In spite of all the ink that journalists, analysts, and pundits have spilled on Uber over the years, no mainstream article has focused on what I consider to be the most elegant feature of this now ubiquitous, high growth global service — no driver-partner is ever told where or when to work. This is quite remarkable — an entire global network miraculously “level loads” on its own. Driver-partners unilaterally decide when they want to work and where they want to work. The flip side is also true — they have unlimited freedom to choose when they do NOT want to work. Despite the complete lack of a “driver-partner schedule” this system delivers pick-up times that are less than 5 minutes (in most US cities (with populations over 25K) and in 412 cities in 55 other countries. The Uber network, along with Mr. Smith’s invisible hand, is able to elegantly match supply and demand, without the “schedules” and “shifts” that are the norm in most every other industry.
Some have raised questions and concerns about the “gig” economy and the rise of these new independent and autonomous work types. Detractors frequently highlight that these work types lack some of the structured benefits that are frequently attached to traditional full time job offerings. However, what they fail to consider is that there is one critical and fundamental feature of the “gig” economy that is completely absent from traditional job types. That feature — worker autonomy of both time and place — simply does not exist in other industries. One cannot show up for work at Starbucks on a Monday and then decide not to work at all on Tuesday, and for only 2 hours on Wednesday. Oh yeah, and then on Thursday let’s just “play it by ear.” One cannot get a job at Walmart or McDonalds or ironically even as a taxi cab driver without agreeing to some sort of shift or schedule. It is unheard of for an employee to say “I want to work 3 hours this week, 45 the next, and then take 2 weeks off.” This autonomy and freedom of the “gig” work type, which is highly valued by millions and millions of people, would be impossible to implement for the overwhelming majority of companies.
In November of 2014, the Morgan Stanley sell-side research team that focuses on the auto industry, headed by Adam Jonas, made a trip to Detroit to visit the big three automakers. In their own words, “the highlight of the trip, however, was three Uber trips we took between meetings.” They chronicled these three trips in a report they published titled, Confessions of an Uber Driver: Rollin in the ‘D. Interestingly, they encountered three different driver-partners that epitomize why the “where you want, when you want” autonomy of Uber is so fundamentally important. Each of these individuals has a life situation that is supplemented and improved as a result of this super unique flexibility. Included herein is a summary of each driver-partner profile. You will notice that a traditional 9-5 job would have been completely unhelpful to any of the three.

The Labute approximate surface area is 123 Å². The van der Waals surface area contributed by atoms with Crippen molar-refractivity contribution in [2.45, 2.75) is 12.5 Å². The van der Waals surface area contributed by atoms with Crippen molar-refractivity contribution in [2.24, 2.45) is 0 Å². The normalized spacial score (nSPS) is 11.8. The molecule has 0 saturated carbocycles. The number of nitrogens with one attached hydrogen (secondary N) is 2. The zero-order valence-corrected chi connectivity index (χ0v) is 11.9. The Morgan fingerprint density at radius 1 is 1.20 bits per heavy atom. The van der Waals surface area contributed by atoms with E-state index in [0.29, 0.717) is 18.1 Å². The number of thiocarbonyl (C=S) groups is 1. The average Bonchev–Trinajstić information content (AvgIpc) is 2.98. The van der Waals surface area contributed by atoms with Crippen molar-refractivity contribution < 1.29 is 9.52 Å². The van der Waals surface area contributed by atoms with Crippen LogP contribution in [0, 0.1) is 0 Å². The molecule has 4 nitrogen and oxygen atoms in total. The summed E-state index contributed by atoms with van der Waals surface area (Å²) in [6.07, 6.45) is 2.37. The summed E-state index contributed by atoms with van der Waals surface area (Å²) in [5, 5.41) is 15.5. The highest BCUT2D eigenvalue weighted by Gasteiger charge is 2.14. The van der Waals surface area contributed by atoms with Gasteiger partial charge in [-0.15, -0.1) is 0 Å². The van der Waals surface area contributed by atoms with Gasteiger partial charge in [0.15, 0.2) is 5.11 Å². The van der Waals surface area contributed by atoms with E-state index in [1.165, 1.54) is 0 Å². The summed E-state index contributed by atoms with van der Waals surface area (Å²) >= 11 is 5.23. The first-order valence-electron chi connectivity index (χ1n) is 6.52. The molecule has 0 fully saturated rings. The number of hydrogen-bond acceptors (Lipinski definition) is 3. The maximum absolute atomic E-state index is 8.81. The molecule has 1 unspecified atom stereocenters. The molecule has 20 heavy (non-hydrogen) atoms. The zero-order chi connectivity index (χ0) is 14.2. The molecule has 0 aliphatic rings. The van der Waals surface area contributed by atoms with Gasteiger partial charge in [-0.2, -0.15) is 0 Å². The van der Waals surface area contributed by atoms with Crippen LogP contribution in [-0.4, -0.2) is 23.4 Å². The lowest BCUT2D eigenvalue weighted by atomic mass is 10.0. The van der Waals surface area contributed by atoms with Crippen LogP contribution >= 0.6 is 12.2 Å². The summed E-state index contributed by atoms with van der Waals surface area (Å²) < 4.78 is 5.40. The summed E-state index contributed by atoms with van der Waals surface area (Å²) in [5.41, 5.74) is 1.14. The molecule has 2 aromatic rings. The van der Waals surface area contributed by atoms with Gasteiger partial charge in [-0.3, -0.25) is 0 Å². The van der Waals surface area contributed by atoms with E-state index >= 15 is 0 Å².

- The Veteran — She’s a retired US Army Veteran (recently stationed in Germany) and a mother of 3 daughters, the youngest of which is still in middle school. Our driver wanted a job that offered flexibility so she could take her daughter to and from school without relying on the area’s bus system. All of the other jobs she considered made it impossible to be there for her daughter when she needed to be. Uber provides enough flexibility so that she can take jobs when and where she wants while providing substantial income to help make ends meet while her husband, an active member of the US Military, is on tour.
- The Student — Our driver was a 30-something Jordanian-born student at Henry Ford College studying computer science with an emphasis on internet security and encryption. He’s supporting a family and wanted a job with flexible hours that could accommodate his class schedule and his familial responsibilities.
- The Dean — Here was a dean of students at a charter school in the area who ran into a cash flow deficit for many months while undertaking extensive construction/renovations to his residence. He began ‘Ubering’ last June to make extra cash and has since developed a steady level of business, making around $600 to $700 per week with flexible hours that worked around his time at the school.
In January of 2015, Uber partnered with Alan Krueger, a professor at Princeton University, to conduct the first comprehensive analysis of Uber’s driver-partners, based on both survey data and anonymized, aggregated administrative data. The results from this survey mirrored many of the points that Jonas uncovered and that McKinsey would later uncover. Here are a few key highlights:
- 85% say they partner with Uber “to have more flexibility in my schedule and balance my work with my life and family”
- 55% of drivers work less than 15 hours a week, highlighting that a majority of drivers use the service for supplemental income
- Driver-partners do not turn to Uber out of desperation, only eight percent were unemployed just before they started working with the Uber
- Two-thirds of these individuals reported that they had a full-time job
- Reasons for partnering with Uber:
- “to earn more income to better support myself or my family” (91%)
- “to be my own boss and set my own schedule” (87%)
- “to have more flexibility in my schedule and balance my work with my life and family” (85%)
- “to help maintain a steady income because other sources of income are unstable/unpredictable” (74%)
- When asked directly, “If both were available to you, at this point in your life, would you rather have a steady 9 to 5 job with some benefits and a set salary or a job where you choose your own schedule and be your own boss?” 73 percent chose the latter.